Our planet faces a defining moment. There are choices to make:

  • A world of war and conflict where the language of hate dominates; one which already faces a humanitarian crisis with more refugees than ever since WW2 with over 60-million people living in refugee camps where the average stay is now 17 years; a world where our human greed has brought us to a precipice of an ecological disaster that threatens the very survival of not just the human species but all life on Mother Earth.
  • Or a world built on justice. Economic justice. Climate justice. Gender justice. Land justice. Human justice.

So what does it mean for us in South Africa?

Every storm cloud has a silver lining. This is clear message to all of us. Use the crisis as an opportunity to reflect and rethink what we have done in the past. I sense this is the beginning of a great shift in global consciousness. No one can be a bystander any longer. Everyone has to chose a side. We should go back to the drawing board and not hesitate to throw out what is not working. There are no shortcuts. Democracy is not about organising stunts or digital petitions and seeing how many likes we have on this Facebook page or clever tweets on Twitter.

  • It’s about hard, painstaking work in our communities to build power from below, co-create the vision and tools to win battles around the “bread and butter” issues of water, land, food, quality free education and health.
  • It’s about making governance work at local level so that our people can have confidence and the knowledge of the leadership choices they make at the ballot box.
  • It’s about rebuilding democracy, one brick at a time.

That’s what we did in the past. That’s the job to be done today. Otherwise the vacuum in the world will be filled by the charismatic leader who will make many promises but at the end merely replace one set of elites with another.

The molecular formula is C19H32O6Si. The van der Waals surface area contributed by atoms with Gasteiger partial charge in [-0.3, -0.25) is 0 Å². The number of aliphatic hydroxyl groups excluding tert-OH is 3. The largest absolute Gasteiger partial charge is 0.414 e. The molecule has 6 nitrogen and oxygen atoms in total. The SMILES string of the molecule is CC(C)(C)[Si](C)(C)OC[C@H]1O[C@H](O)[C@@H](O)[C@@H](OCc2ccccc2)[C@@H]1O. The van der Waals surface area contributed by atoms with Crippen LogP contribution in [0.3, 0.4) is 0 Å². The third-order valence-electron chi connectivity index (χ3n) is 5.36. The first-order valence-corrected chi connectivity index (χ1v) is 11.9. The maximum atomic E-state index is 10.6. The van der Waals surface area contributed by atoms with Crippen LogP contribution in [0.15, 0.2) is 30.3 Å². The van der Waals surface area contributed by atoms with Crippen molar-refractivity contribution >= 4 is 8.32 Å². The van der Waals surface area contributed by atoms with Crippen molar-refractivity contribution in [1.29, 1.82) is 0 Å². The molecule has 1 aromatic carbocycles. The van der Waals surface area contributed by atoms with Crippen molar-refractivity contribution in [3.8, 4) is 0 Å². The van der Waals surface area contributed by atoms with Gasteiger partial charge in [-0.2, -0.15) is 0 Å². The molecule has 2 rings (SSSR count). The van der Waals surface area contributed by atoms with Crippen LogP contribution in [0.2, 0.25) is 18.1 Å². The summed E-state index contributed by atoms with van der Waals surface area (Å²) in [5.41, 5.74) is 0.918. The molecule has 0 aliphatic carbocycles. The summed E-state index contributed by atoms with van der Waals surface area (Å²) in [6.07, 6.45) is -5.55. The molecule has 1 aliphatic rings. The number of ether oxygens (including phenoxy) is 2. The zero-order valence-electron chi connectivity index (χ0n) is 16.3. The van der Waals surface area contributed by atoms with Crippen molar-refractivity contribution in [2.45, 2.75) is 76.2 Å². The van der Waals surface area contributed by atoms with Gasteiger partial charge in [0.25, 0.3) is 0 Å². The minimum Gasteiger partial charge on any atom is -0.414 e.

If we don’t address boldly the deep divisions in our country where obscene privilege and wealth sit starkly alongside abject poverty, joblessness and hunger, then the future will be chaos. That’s why we need to fix up the broken political system in a way that doesn’t just benefit the elites in our land.

It means real negotiations to complete the peaceful political transition we started in 1994. The issues of economic freedom, land dispossession and income inequality are squarely on our agenda. There can never be reconciliation without redistribution. We need to build a new social consensus that extends equality, human dignity and justice to all 55-million citizens.

The first of these challenges, the education crisis, presents us all with the opportunity to unite around a legitimate demand for free, quality decolonised education from the Early Childhood Development to tertiary level.

Let us boldly grasp this opportunity, seize the moment and build unity, win the peace and institute a mandated process of negotiation involving students, the government, parents, academics, labour and broad civil society in a National Education Forum.

We still have the time to rebuilt trust and legitimacy of our institutions in our country. I have learnt that the shaping of that future we want requires more than changing the system. It needs to change the human being – and that starts with shifting our individual consciousness.

We can be the laboratory of the world in managing diversity and a transition to economic justice. But time is running out. DM